The ongoing feud between JetBrains and Rapid7 shows that researchers and vendors remain divided on how best to disclose vulnerabilities without giving attackers an advantage.

Bob Huber, chief security officer and head of research at Tenable, told TechTarget Editorial that he believes JetBrains was naive to think the flaws were unknown prior to disclosure, or that no actor had been exploiting them previously. He added that JetBrains software is a popular target for attackers.

For example, in December, CISA issued a joint advisory warning that a Russian nation-state threat actor, commonly known as APT29 or Cozy Bear, had exploited a different TeamCity vulnerability against several customers, including technology companies. Months before that, Microsoft confirmed that a North Korean nation-state actor exploited a TeamCity remote code execution vulnerability, tracked as CVE-2023-42793, that also allowed for authentication bypass.

Huber said one hazard of vendors' silent patching practices is security leaders being left in the dark regarding exposure to risk. That lack of threat intelligence can lead to breaches and data theft, he warned. Huber added that providing full transparency enables organizations to investigate and resolve issues before attackers have a chance to act.

"By sharing limited details on the vulnerabilities and dismissing coordination efforts with the researchers, JetBrains created more work for its customers, sending them off on a wild goose chase trying to understand where they are vulnerable," Huber said. "This isn't JetBrains' first vulnerability disclosure exercise. Security researchers and adversaries will reverse-engineer the vulnerability anyway, so their actions only delay the inevitable."

Dustin Childs, head of threat awareness for Trend Micro's Zero Day Initiative (ZDI) research team, said researchers and vendors have long disagreed over the best way to disclose vulnerabilities. He stressed that ZDI has had its fair share of disagreements with vendors over disclosures, including one with Microsoft last year. ZDI's default policy provides vendors with 120 days before public disclosure, but Childs said it does not have a strict policy on publishing details after patches become available.

Regarding the JetBrains and Rapid7 case, Childs highlighted Gallo's March 5 blog post in which he said JetBrains opted not to make a coordinated disclosure with Rapid7. Childs said that statement negates JetBrains' claims about it practicing ethical vulnerability disclosure.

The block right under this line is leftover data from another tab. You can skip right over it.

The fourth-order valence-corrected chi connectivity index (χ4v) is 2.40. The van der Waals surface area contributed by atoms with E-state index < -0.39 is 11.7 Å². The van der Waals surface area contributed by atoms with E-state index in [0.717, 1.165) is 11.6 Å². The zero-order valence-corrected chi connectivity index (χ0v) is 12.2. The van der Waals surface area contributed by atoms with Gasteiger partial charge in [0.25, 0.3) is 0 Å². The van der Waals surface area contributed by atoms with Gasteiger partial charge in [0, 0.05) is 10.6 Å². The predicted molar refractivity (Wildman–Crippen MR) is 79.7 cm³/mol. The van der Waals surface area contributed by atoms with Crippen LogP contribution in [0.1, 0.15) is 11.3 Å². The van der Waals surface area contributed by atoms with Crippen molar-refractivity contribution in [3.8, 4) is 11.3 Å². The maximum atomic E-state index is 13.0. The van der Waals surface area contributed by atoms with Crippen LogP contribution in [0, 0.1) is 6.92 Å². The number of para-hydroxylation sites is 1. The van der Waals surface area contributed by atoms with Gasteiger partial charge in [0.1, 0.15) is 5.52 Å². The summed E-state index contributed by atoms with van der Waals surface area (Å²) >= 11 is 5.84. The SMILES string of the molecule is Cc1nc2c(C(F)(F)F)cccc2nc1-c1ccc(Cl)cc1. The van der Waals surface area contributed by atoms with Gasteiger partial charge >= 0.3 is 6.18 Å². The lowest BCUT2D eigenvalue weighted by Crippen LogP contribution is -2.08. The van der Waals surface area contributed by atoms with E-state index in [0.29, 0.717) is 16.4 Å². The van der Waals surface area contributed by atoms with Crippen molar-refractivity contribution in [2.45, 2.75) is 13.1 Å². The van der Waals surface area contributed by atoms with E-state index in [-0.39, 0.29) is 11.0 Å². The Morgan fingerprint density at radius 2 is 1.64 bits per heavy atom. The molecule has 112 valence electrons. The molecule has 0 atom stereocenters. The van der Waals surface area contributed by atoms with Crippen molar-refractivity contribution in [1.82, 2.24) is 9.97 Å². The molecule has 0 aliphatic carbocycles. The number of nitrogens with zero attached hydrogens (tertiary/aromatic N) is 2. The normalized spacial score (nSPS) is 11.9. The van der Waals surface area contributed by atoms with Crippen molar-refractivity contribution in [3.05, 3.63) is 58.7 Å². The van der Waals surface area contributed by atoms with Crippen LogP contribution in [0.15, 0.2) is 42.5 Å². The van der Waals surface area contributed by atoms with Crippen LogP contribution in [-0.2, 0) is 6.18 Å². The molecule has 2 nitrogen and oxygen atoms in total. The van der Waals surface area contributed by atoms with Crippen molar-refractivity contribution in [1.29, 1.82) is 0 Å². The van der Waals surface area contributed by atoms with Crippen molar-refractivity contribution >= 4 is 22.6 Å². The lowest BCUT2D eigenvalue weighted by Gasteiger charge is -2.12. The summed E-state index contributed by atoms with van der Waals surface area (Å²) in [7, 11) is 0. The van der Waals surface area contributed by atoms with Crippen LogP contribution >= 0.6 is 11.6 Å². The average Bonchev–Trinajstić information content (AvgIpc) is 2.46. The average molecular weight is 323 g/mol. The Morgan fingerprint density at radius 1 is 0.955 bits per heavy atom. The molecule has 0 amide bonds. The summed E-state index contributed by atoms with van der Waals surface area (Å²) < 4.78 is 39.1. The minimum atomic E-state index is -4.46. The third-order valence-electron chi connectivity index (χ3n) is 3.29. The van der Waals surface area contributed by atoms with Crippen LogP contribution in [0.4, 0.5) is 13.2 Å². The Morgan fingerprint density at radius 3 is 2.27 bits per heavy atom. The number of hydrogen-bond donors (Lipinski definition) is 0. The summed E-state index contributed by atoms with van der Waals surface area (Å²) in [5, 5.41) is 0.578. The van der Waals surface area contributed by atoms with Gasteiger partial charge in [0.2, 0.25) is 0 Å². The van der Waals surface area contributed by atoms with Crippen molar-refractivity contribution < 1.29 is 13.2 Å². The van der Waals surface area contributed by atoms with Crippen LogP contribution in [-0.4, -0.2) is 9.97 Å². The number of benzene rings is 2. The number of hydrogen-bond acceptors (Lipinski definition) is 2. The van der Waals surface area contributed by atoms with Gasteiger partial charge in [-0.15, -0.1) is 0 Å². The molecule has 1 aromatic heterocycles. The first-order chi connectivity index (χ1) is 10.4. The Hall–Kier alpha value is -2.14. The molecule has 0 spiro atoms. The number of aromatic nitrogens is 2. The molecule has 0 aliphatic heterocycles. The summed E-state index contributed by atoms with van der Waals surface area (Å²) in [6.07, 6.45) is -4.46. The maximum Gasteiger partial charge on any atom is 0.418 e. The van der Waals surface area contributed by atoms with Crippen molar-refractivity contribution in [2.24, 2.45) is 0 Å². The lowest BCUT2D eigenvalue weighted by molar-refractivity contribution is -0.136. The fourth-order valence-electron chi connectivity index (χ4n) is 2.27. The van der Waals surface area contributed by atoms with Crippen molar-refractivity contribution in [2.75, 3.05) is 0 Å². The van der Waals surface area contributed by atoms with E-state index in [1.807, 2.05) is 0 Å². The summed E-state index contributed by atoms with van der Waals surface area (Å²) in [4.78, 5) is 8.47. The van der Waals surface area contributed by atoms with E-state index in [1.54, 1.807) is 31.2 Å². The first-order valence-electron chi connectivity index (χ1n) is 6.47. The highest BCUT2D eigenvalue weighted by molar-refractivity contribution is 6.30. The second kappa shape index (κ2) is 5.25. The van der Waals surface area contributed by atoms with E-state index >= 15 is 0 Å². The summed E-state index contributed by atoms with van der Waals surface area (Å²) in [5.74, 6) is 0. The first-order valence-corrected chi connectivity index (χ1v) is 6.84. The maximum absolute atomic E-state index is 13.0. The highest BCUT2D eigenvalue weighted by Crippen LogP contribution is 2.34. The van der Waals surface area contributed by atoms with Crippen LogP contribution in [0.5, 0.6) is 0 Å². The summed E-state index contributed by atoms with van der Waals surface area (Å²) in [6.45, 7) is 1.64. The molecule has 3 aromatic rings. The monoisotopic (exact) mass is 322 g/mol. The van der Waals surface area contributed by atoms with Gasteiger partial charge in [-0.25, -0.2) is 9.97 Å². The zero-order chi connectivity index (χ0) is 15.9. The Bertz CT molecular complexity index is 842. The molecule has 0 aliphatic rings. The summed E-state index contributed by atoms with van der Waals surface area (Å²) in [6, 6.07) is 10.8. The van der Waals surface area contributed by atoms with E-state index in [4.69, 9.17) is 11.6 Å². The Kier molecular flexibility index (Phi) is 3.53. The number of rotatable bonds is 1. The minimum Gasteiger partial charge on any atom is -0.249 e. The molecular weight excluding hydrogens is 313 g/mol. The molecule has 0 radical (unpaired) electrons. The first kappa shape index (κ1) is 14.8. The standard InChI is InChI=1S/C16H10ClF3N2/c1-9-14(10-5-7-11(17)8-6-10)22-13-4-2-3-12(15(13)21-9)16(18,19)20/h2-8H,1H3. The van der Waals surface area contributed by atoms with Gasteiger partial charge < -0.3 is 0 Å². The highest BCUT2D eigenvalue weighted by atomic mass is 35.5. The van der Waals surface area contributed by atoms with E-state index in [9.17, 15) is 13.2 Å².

"You can't practice coordinated disclosure only when it benefits you. There's a difference between coordinated disclosure and controlled disclosure, and it seems they were looking to control the narrative rather than coordinate with Rapid7," Childs told TechTarget Editorial. "They also seem to underestimate how quickly reverse-engineers can patch diff and create exploits. In my experience, the fastest I've seen was a scant four hours."

Responsible vs. coordinated disclosure

In addition to blaming Rapid7 for TeamCity attacks, Gallo also argued that JetBrains' disclosure policy is "commonplace" in the industry and referred to Microsoft's and Google's own policies. While it appeared that those remarks were meant to strengthen JetBrains' argument, Childs said referencing those companies shows JetBrains might be focused more on brand reputation than customer protection.

"Microsoft and Google have disclosure policies that include their best interests," he said. "They often want to protect the brand as much as the customer. Research organizations like Rapid7 have different priorities and thus different disclosure policies."

Childs attributed perpetual discussions on the subject to an industrywide shift away from the term responsible disclosure to coordinated disclosure. He acknowledged that some infosec professionals might have viewed Rapid7's release of full technical details as "irresponsible." However, Childs emphasized that threat actors don't wait for organizations' patch management issues to be resolved; timely patching remains an ongoing struggle for enterprises of all sizes.

He also said JetBrains' decision to patch silently and leave Rapid7 out of the disclosure process would be considered unethical by many infosec professionals.

"What we need to remember is that threat actors share information when it benefits their needs," Childs said. "Withholding information and pointing fingers doesn't make anyone safer. It's not the researchers or vendors that suffer the consequences -- it's the end users."